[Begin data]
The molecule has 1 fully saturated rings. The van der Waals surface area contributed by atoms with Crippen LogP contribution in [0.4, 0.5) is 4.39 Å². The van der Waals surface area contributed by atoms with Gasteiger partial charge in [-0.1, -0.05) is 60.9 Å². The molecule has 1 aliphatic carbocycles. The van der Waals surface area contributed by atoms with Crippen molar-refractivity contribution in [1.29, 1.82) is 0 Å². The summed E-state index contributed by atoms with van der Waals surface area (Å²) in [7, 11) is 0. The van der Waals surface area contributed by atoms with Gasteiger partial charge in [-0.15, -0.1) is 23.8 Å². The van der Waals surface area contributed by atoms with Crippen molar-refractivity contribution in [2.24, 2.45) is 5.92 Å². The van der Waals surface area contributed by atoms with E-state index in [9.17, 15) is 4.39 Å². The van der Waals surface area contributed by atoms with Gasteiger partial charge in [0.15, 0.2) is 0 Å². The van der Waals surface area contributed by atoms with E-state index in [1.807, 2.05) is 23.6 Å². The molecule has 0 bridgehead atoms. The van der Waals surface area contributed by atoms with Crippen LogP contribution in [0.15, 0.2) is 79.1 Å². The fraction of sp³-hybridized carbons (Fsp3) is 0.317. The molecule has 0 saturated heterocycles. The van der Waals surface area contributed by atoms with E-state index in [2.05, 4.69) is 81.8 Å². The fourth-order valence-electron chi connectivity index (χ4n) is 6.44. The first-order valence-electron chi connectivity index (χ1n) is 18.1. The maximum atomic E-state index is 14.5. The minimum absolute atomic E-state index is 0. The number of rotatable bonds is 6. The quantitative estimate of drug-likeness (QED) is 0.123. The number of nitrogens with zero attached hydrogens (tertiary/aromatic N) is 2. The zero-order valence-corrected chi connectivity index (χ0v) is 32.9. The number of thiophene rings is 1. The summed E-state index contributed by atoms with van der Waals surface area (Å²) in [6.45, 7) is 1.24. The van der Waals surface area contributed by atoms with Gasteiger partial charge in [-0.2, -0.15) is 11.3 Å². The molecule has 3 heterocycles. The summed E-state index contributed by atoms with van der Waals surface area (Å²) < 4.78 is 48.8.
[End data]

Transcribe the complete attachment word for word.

The molecule has 1 fully saturated rings. The van der Waals surface area contributed by atoms with Crippen LogP contribution in [0.4, 0.5) is 4.39 Å². The van der Waals surface area contributed by atoms with Gasteiger partial charge in [-0.1, -0.05) is 60.9 Å². The molecule has 1 aliphatic carbocycles. The van der Waals surface area contributed by atoms with Crippen molar-refractivity contribution in [1.29, 1.82) is 0 Å². The summed E-state index contributed by atoms with van der Waals surface area (Å²) in [7, 11) is 0. The van der Waals surface area contributed by atoms with Gasteiger partial charge in [-0.15, -0.1) is 23.8 Å². The van der Waals surface area contributed by atoms with Crippen molar-refractivity contribution in [2.24, 2.45) is 5.92 Å². The van der Waals surface area contributed by atoms with E-state index in [9.17, 15) is 4.39 Å². The van der Waals surface area contributed by atoms with Gasteiger partial charge in [0.15, 0.2) is 0 Å². The van der Waals surface area contributed by atoms with E-state index in [1.807, 2.05) is 23.6 Å². The molecule has 0 bridgehead atoms. The van der Waals surface area contributed by atoms with Crippen LogP contribution in [0.15, 0.2) is 79.1 Å². The fraction of sp³-hybridized carbons (Fsp3) is 0.317. The molecule has 0 saturated heterocycles. The van der Waals surface area contributed by atoms with E-state index in [2.05, 4.69) is 81.8 Å². The fourth-order valence-electron chi connectivity index (χ4n) is 6.44. The first-order valence-electron chi connectivity index (χ1n) is 18.1. The maximum atomic E-state index is 14.5. The minimum absolute atomic E-state index is 0. The number of rotatable bonds is 6. The quantitative estimate of drug-likeness (QED) is 0.123. The number of nitrogens with zero attached hydrogens (tertiary/aromatic N) is 2. The zero-order valence-corrected chi connectivity index (χ0v) is 32.9. The number of thiophene rings is 1. The summed E-state index contributed by atoms with van der Waals surface area (Å²) in [6.45, 7) is 1.24. The van der Waals surface area contributed by atoms with Gasteiger partial charge in [-0.2, -0.15) is 11.3 Å². The molecule has 3 heterocycles. The summed E-state index contributed by atoms with van der Waals surface area (Å²) < 4.78 is 48.8.